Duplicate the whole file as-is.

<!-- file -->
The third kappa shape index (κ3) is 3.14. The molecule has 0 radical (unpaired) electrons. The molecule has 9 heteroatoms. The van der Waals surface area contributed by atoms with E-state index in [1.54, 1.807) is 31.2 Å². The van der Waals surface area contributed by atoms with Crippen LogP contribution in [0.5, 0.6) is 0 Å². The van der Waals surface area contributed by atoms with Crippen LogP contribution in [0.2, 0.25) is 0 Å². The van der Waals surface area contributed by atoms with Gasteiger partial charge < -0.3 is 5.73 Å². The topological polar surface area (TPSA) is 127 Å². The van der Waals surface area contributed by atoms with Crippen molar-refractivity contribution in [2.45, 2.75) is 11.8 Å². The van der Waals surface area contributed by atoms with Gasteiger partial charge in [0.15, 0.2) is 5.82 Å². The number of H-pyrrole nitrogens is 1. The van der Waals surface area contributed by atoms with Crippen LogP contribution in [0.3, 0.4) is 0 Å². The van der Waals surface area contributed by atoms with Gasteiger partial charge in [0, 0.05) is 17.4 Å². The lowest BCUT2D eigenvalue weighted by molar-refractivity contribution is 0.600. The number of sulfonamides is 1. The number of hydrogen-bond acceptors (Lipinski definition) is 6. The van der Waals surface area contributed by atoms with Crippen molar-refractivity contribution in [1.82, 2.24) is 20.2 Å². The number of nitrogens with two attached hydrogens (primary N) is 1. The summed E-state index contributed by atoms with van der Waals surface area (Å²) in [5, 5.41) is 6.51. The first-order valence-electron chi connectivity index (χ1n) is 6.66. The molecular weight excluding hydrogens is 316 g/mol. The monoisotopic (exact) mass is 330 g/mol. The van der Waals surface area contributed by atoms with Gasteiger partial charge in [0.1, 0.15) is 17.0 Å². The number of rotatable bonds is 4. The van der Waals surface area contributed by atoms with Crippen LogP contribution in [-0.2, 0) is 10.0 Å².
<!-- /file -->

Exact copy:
The third kappa shape index (κ3) is 3.14. The molecule has 0 radical (unpaired) electrons. The molecule has 9 heteroatoms. The van der Waals surface area contributed by atoms with E-state index in [1.54, 1.807) is 31.2 Å². The van der Waals surface area contributed by atoms with Crippen LogP contribution in [0.5, 0.6) is 0 Å². The van der Waals surface area contributed by atoms with Crippen LogP contribution in [0.2, 0.25) is 0 Å². The van der Waals surface area contributed by atoms with Gasteiger partial charge < -0.3 is 5.73 Å². The topological polar surface area (TPSA) is 127 Å². The van der Waals surface area contributed by atoms with Crippen molar-refractivity contribution in [2.45, 2.75) is 11.8 Å². The van der Waals surface area contributed by atoms with Gasteiger partial charge in [0.15, 0.2) is 5.82 Å². The number of H-pyrrole nitrogens is 1. The van der Waals surface area contributed by atoms with Crippen LogP contribution in [0.3, 0.4) is 0 Å². The van der Waals surface area contributed by atoms with Gasteiger partial charge in [0, 0.05) is 17.4 Å². The lowest BCUT2D eigenvalue weighted by molar-refractivity contribution is 0.600. The number of sulfonamides is 1. The number of hydrogen-bond acceptors (Lipinski definition) is 6. The van der Waals surface area contributed by atoms with Crippen molar-refractivity contribution in [1.82, 2.24) is 20.2 Å². The number of nitrogens with two attached hydrogens (primary N) is 1. The summed E-state index contributed by atoms with van der Waals surface area (Å²) in [5, 5.41) is 6.51. The first-order valence-electron chi connectivity index (χ1n) is 6.66. The molecular weight excluding hydrogens is 316 g/mol. The monoisotopic (exact) mass is 330 g/mol. The van der Waals surface area contributed by atoms with Gasteiger partial charge in [0.1, 0.15) is 17.0 Å². The number of rotatable bonds is 4. The van der Waals surface area contributed by atoms with Crippen LogP contribution in [-0.2, 0) is 10.0 Å².